Rabbi Yoel Teitelbaum, The Satmar Rebbe

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Rabbi Yoel Teitelbaum, The Satmar Rebbe

Hebrew: רבי יואל טייטלבוים, הרבי מסאטמר זצ"ל
Also Known As: "אדמו"ר מסאטמר"
Birthdate: (92)
Birthplace: Sighetu Marmației, Sighetu Marmatiei, Maramureș County, Romania
Death: August 19, 1979 (92)
New York, New York County, New York, United States
Place of Burial: Kiryas Joel, NY, USA
Immediate Family:

Son of R' Hananiah YomTov Lipa Teitelbaum, Admur Sighet and Chana Teitelbaum [of Siget]
Husband of Chava Teitelbaum and Alte Feige Teitelbaum
Father of Rachel Teitelbaum; Esther Teitelbaum and Chaya Roza Teitelbaum
Brother of Rabbi Chaim Tzvi Teitelbaum(Sighet), ABD Sighet; Hesia Esther Horowitz; Sarah Halberstam; Roiza Blima Halberstam; salamon leopold teitelbaum and 1 other
Half brother of Moshe HaCohen Rubinstein

Occupation: Rabbi of Satmar, Divrey Yoel, Vayoel Moshe
Managed by: Shmiel Chaim Sabel
Last Updated:

About Rabbi Yoel Teitelbaum, The Satmar Rebbe


Rabbi Yoel Teitelbaum (1887–1979) began his rabbinic career in Krooly, a small town in Hungary. In 1929, the Rav of the Orthodox community in Satmar, a larger and more prestigious community, passed away, and Rabbi Teitelbaum was invited for a Shabbos “tryout.” The Rav displayed exceptional knowledge of Talmud, far above the prevailing image of a Chassidic rabbi, who was expected to be more of an expert in Kabbalah and prayer. He was retained by the community, which prospered under his leadership, and began attracting students to its yeshiva from all over Hungary.

As the War approached, the Satmarer Rav was smuggled out of harm’s way, first into Switzerland, where he remained throughout the War, and afterwards in 1946, into Israel. On a fund-raising mission to the United States, he met many people from his former community who urged him to stay in America and help them recover from the trauma of the War.

Rabbi Teitelbaum’s decision to stay in America was historic, in that it set in place the foundation for the growth of the Satmar community. After only a short time, the transplanted “Yetiv Lev” Congregation emerged upon American soil, with Rabbi Yoel Teitelbaum at the helm.

In the 1950’s, the Satmar community continued to blossom. Williamsburg became the scene of many inspiring Chassidic gatherings and public tefilos, such as would occur annually on Hoshanah Rabbah, when the Satmar synagogue was a sea of lulavim and esrogim.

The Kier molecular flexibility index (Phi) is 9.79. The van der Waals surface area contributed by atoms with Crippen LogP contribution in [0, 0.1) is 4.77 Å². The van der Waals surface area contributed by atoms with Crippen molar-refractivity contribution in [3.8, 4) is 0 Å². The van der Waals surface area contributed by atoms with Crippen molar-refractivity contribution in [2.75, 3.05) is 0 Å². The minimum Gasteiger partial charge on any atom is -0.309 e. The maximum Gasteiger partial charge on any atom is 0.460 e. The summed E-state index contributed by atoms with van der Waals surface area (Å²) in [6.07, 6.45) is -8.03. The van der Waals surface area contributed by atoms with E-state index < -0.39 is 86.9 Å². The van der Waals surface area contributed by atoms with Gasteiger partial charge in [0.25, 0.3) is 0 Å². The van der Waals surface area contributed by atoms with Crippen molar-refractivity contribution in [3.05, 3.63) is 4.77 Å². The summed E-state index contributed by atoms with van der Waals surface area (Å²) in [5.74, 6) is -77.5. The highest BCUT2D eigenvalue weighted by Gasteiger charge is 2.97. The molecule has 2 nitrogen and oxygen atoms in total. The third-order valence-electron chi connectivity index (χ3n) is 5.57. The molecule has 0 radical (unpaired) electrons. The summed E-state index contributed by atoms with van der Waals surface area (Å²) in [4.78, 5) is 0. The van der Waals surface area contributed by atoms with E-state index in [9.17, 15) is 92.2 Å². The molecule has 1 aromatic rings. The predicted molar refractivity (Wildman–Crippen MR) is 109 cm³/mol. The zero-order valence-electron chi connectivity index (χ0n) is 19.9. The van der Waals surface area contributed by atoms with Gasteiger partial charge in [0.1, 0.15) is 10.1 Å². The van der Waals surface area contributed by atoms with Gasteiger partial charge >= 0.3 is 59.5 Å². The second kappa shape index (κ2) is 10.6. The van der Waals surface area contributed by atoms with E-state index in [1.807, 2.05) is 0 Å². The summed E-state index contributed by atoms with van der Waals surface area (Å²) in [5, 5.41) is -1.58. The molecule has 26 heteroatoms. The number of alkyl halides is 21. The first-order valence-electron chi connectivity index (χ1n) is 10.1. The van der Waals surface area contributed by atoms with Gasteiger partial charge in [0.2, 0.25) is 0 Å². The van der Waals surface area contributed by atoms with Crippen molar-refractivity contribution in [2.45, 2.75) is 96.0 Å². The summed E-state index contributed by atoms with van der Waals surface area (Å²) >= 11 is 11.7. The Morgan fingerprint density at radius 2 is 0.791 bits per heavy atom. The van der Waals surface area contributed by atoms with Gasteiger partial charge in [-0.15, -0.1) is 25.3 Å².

By the 1960’s, the Satmar community in Brooklyn had grown rapidly and the rebbe had gained many new adherents from immigration to the United States, and his opinions and blessings were sought by thousands.

In the 1970’s, the rebbe bought land in Monroe, NY, and founded Kiryas Yoel, where a large branch of the Satmar community now lives.

Tens of thousands of his Chassidim attended his funeral in Kiryat Yoel. None of his children survived him, as all three of his daughters passed away during his lifetime. The Satmar community grieved at the tremendous loss of their rebbe, who had led his followers according to uncompromising principles, in which he deeply believed.



On the United States Holocaust Memorial Museum in Washington DC Kasztner Memorabilia page the very first item, a photo of the Satmarer Rebbe's arrival in Switzerland.



According to attached blurb also appearing in photo greeting the Satmarer Rebbe is George mandel-Mantello plus a Rabbi Aaron Rothschild.


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Rabbi Yoel Teitelbaum, The Satmar Rebbe's Timeline

January 13, 1887
Sighetu Marmației, Sighetu Marmatiei, Maramureș County, Romania
August 19, 1979
Age 92
New York, New York County, New York, United States
Kiryas Joel, NY, USA